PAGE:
Herringbone is a classic pattern that has been found on suits, jackets, shirts, and even ties. Dan Trepanier from Articles of Style wrote a great piece on it’s history. Being a classic pattern, it provides a great vintage look when found on a sport coat or suit! It’s been a while since we’ve done a “What We Wore This Week”, so here’s our latest entry with Spencer and I both wearing the pattern!
For the Beginners: A Sportcoat
Most guys are afraid of patterns. Maybe its because wearing something patterned is a bit hard for guys to pair with, and I don’t blame them. Patterns can be intimidating Now limiting the herringbone to just a jacket is still pretty cool and much easier to pull off.
Pair your grey jacket with navy flannels to create a classic fall look! Navy and grey go together quite well and are one of the main color combinations suggested for men when they are starting out in suiting. In this case, the solid navy trousers help ground the “bold” pattern so that it isn’t too “fashion-y”. For a desired color pop (in an otherwise bland outfit), I chose a nice light brown (almost pink) foulard tie. The blue in the print echos the blue in the trousers.
While patterns can be tricky, the point remains: a tweed herringbone jacket is the jacket to get for fall. You can spend your hundreds at J. Crew or Brooks Brothers (which are fine companies, by the way) or you can get something of better quality: vintage. You don’t need to buy a thick 1930’s jacket, but ones from recent vitnage eras (1960s-1990s) can still be great. Plus, that’s what most of the stock at Goodwill, thrift stores, and eBay are filled with! The one I’m wearing is from the late 1960’s and has a three-roll-two button stance, patch pockets, and is unlined. You can spend a lot of money to get these details on a something modern or you can get it for a few bucks by hunting at a thrift store. Mine cost $20 and fits perfectly.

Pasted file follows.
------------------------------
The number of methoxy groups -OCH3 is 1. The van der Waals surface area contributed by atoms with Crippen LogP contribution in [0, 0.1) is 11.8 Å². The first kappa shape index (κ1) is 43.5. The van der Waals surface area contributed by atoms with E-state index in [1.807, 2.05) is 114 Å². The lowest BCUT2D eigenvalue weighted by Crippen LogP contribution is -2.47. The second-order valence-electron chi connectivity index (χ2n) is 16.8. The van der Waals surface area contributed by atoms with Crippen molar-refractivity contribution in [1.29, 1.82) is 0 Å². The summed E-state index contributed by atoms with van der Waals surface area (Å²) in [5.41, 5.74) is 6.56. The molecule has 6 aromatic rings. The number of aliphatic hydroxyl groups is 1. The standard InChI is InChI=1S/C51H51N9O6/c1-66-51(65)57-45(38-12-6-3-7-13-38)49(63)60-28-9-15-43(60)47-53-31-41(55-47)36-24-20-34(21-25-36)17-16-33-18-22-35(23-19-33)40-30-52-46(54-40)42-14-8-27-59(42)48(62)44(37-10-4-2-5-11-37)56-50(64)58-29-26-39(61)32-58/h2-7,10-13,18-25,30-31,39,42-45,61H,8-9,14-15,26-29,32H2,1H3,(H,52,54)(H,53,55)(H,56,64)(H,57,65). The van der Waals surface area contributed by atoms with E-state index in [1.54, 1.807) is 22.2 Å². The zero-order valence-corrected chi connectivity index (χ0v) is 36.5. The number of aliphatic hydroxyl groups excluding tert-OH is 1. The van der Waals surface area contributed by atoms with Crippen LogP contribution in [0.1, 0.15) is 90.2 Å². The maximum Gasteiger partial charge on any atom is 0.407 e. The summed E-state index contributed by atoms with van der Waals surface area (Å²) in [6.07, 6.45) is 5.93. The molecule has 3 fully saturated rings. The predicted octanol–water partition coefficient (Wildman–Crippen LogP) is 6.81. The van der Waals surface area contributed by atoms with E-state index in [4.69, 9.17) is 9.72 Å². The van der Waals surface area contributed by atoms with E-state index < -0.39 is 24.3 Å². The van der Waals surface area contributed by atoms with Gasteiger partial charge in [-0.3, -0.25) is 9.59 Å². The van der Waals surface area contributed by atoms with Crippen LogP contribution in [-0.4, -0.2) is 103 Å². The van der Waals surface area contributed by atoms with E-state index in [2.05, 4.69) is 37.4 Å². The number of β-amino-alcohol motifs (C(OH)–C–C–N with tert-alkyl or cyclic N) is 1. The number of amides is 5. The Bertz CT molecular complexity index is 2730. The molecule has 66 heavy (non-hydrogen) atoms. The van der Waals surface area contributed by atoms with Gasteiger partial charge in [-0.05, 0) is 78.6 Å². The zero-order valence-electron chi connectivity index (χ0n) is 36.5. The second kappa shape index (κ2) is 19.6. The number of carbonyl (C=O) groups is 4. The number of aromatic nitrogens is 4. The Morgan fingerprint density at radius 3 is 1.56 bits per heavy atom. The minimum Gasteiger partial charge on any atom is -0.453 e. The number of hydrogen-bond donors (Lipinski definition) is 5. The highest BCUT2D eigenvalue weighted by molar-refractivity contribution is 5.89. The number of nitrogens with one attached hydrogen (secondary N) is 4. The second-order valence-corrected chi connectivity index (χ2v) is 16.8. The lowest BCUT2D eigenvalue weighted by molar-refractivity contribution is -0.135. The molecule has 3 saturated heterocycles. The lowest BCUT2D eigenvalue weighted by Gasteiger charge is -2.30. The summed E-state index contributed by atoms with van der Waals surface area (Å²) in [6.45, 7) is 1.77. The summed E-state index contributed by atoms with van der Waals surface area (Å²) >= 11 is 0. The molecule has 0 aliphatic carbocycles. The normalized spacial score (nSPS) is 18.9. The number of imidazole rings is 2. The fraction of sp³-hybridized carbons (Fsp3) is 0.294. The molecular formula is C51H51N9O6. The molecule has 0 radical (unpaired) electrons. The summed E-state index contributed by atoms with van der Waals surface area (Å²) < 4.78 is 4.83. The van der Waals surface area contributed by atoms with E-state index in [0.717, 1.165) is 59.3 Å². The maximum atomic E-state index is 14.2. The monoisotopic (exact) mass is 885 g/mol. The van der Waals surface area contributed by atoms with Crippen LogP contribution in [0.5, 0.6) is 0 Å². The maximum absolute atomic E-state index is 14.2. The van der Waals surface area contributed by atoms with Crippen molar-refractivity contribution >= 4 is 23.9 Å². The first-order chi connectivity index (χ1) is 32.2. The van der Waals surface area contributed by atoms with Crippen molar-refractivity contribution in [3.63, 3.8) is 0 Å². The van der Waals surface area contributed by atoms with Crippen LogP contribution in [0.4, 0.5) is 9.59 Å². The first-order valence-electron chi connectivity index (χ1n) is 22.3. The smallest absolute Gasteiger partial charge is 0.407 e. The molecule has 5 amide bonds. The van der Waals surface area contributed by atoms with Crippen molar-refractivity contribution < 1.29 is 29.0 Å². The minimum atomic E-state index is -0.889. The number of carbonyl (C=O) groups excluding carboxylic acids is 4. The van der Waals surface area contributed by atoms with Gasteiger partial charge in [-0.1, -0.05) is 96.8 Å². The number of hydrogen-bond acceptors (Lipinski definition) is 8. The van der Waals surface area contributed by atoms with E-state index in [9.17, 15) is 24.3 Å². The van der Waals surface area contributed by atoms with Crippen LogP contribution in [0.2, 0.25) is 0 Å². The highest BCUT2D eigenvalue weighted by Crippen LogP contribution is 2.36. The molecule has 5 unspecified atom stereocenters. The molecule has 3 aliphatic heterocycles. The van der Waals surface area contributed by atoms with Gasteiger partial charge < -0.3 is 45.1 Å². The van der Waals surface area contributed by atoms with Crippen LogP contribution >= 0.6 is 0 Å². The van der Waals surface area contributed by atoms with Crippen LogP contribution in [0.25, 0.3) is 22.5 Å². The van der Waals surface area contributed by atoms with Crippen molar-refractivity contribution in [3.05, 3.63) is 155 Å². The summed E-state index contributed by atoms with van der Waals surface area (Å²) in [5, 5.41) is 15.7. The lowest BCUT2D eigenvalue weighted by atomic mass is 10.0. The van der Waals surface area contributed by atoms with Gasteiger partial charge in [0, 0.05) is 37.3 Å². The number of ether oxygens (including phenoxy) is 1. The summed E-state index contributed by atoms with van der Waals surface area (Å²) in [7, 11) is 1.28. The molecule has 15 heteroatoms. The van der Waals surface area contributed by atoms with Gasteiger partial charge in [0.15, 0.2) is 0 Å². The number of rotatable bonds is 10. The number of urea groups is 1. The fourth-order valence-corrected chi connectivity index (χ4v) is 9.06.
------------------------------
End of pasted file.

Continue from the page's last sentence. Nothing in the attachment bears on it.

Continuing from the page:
My combination is pretty classic, but it still has some vintage vibes. Most bloggers today would recommend wearing a spread collar shirt since its the “mordern thing to do”, but my style is decidedly more 1930s inspired. The foulard tie works in every era, but its the use of a spearpoint collar shirt, collar bar, and exploding pocket square that makes it very Golden Era! Note that the back blade of the tie is peaking out and tucked in; that’s called sprezzatura my friend.
1960’s Tweed Herringbone Jacket from Goodwill, Custom Shirt by Natty Shirts, Thrifted foulard tie
Pants from Banana Republic, Brown Suede Derbies from Zara
For the Experts: A Full Suit
Spencer is also wearing a three-roll-2 tweed herringbone jacket, but he put on the full suit. A bit ballsy for some guys, but perfectly standard for people like Spencer and me. It funcitons the same as a grey suit, just with some texture and visual interest. As the cold weather becomes more abundant, a full suit offers a lot of opportunities for fall style. Spencer can wear the pieces together or separately; it’s a great pattern and color that can be used in a variety of different outfits.
Like I said before, the 1930’s and 1940’s were all about pattern mixing. No they didn’t use floral prints like young guys do today, but they kept it classic with stripes, checks, and herringbones. Here, Spencer gives us a glorious display of typical Golden Era matching by puting a vibrant checked tie with his herringbone suit. The use of a denim spearpoint shirt allows the tie to be the main focus. It’s almost like something straight on the cover of GQ, jsut with all “true vintage” 1930’s and 1940’s pieces. Mine was all fairly recent!
1930’s tweed herringbone suit, 1930’s spearpoint shirt, 1940’s tie, Boots from Stacy Adams
I hope you enjoyed this latest edition of “What We Wore This Week” and its focus on the “old-school cool” pattern of herringbone. If you don’t have at least a jacket in the fabric, I say get one. It can be worn with trousers (as you saw on me) or even with slim indigo denim. As long as you know how to combine patterns, you’ll have a great fall jacket!
Don’t forget to check your thrift stores for them. They a really are abundant. It might take a few trips and will need some careful hunting, but cheap “vintage” is much better than paying hundreds for new or bespoke. Just have your tailor ready.
Always a pleasure,
Street x Sprezza
Photography by Spencer O. and Ethan W.